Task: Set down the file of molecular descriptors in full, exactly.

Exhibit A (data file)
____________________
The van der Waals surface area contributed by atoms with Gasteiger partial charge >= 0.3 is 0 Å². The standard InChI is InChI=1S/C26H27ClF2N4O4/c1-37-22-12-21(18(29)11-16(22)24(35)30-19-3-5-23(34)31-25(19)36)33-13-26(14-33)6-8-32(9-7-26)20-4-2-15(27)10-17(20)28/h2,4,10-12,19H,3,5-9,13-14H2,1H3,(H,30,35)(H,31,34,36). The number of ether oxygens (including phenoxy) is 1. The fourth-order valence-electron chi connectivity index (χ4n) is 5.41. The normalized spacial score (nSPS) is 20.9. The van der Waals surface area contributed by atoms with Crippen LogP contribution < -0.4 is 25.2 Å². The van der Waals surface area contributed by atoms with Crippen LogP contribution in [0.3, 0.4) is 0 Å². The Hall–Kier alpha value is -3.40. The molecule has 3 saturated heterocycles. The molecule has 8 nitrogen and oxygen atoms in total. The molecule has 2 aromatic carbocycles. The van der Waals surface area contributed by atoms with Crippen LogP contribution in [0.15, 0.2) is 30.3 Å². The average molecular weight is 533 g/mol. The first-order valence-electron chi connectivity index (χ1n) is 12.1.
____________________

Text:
The van der Waals surface area contributed by atoms with Gasteiger partial charge >= 0.3 is 0 Å². The standard InChI is InChI=1S/C26H27ClF2N4O4/c1-37-22-12-21(18(29)11-16(22)24(35)30-19-3-5-23(34)31-25(19)36)33-13-26(14-33)6-8-32(9-7-26)20-4-2-15(27)10-17(20)28/h2,4,10-12,19H,3,5-9,13-14H2,1H3,(H,30,35)(H,31,34,36). The number of ether oxygens (including phenoxy) is 1. The fourth-order valence-electron chi connectivity index (χ4n) is 5.41. The normalized spacial score (nSPS) is 20.9. The van der Waals surface area contributed by atoms with Crippen LogP contribution < -0.4 is 25.2 Å². The van der Waals surface area contributed by atoms with Crippen LogP contribution in [0.3, 0.4) is 0 Å². The Hall–Kier alpha value is -3.40. The molecule has 3 saturated heterocycles. The molecule has 8 nitrogen and oxygen atoms in total. The molecule has 2 aromatic carbocycles. The van der Waals surface area contributed by atoms with Crippen LogP contribution in [0.15, 0.2) is 30.3 Å². The average molecular weight is 533 g/mol. The first-order valence-electron chi connectivity index (χ1n) is 12.1.